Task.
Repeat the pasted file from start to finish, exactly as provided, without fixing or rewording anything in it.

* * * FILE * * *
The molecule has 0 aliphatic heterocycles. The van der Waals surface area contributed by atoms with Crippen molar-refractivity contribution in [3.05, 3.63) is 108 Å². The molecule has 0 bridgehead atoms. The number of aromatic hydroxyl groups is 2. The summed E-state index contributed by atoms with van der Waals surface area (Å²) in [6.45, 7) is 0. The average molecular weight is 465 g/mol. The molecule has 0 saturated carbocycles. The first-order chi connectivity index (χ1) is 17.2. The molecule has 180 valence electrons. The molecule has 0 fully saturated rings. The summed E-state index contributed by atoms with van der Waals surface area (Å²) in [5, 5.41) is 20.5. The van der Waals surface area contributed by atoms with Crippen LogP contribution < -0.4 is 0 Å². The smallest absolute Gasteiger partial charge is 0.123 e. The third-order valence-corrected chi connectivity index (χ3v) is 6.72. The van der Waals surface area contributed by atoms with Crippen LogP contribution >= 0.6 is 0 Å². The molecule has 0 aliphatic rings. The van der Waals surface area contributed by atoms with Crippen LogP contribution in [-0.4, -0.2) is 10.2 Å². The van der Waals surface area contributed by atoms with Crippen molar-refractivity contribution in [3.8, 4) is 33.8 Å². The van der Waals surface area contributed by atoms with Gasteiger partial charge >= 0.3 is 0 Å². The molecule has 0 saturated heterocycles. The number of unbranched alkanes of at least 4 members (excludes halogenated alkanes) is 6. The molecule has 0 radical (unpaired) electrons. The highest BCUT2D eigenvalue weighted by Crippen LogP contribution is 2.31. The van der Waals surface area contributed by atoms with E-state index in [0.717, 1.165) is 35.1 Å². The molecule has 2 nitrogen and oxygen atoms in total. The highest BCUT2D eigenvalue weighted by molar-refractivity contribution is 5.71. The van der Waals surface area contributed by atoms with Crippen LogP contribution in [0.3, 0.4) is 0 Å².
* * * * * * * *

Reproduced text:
The molecule has 0 aliphatic heterocycles. The van der Waals surface area contributed by atoms with Crippen molar-refractivity contribution in [3.05, 3.63) is 108 Å². The molecule has 0 bridgehead atoms. The number of aromatic hydroxyl groups is 2. The summed E-state index contributed by atoms with van der Waals surface area (Å²) in [6.45, 7) is 0. The average molecular weight is 465 g/mol. The molecule has 0 saturated carbocycles. The first-order chi connectivity index (χ1) is 17.2. The molecule has 180 valence electrons. The molecule has 0 fully saturated rings. The summed E-state index contributed by atoms with van der Waals surface area (Å²) in [5, 5.41) is 20.5. The van der Waals surface area contributed by atoms with Crippen LogP contribution < -0.4 is 0 Å². The smallest absolute Gasteiger partial charge is 0.123 e. The third-order valence-corrected chi connectivity index (χ3v) is 6.72. The van der Waals surface area contributed by atoms with Crippen LogP contribution >= 0.6 is 0 Å². The molecule has 0 aliphatic rings. The van der Waals surface area contributed by atoms with Crippen LogP contribution in [-0.4, -0.2) is 10.2 Å². The van der Waals surface area contributed by atoms with Crippen molar-refractivity contribution in [3.8, 4) is 33.8 Å². The van der Waals surface area contributed by atoms with Gasteiger partial charge >= 0.3 is 0 Å². The molecule has 0 saturated heterocycles. The number of unbranched alkanes of at least 4 members (excludes halogenated alkanes) is 6. The molecule has 0 radical (unpaired) electrons. The highest BCUT2D eigenvalue weighted by Crippen LogP contribution is 2.31. The van der Waals surface area contributed by atoms with E-state index in [0.717, 1.165) is 35.1 Å². The molecule has 2 nitrogen and oxygen atoms in total. The highest BCUT2D eigenvalue weighted by molar-refractivity contribution is 5.71. The van der Waals surface area contributed by atoms with Crippen LogP contribution in [0.3, 0.4) is 0 Å².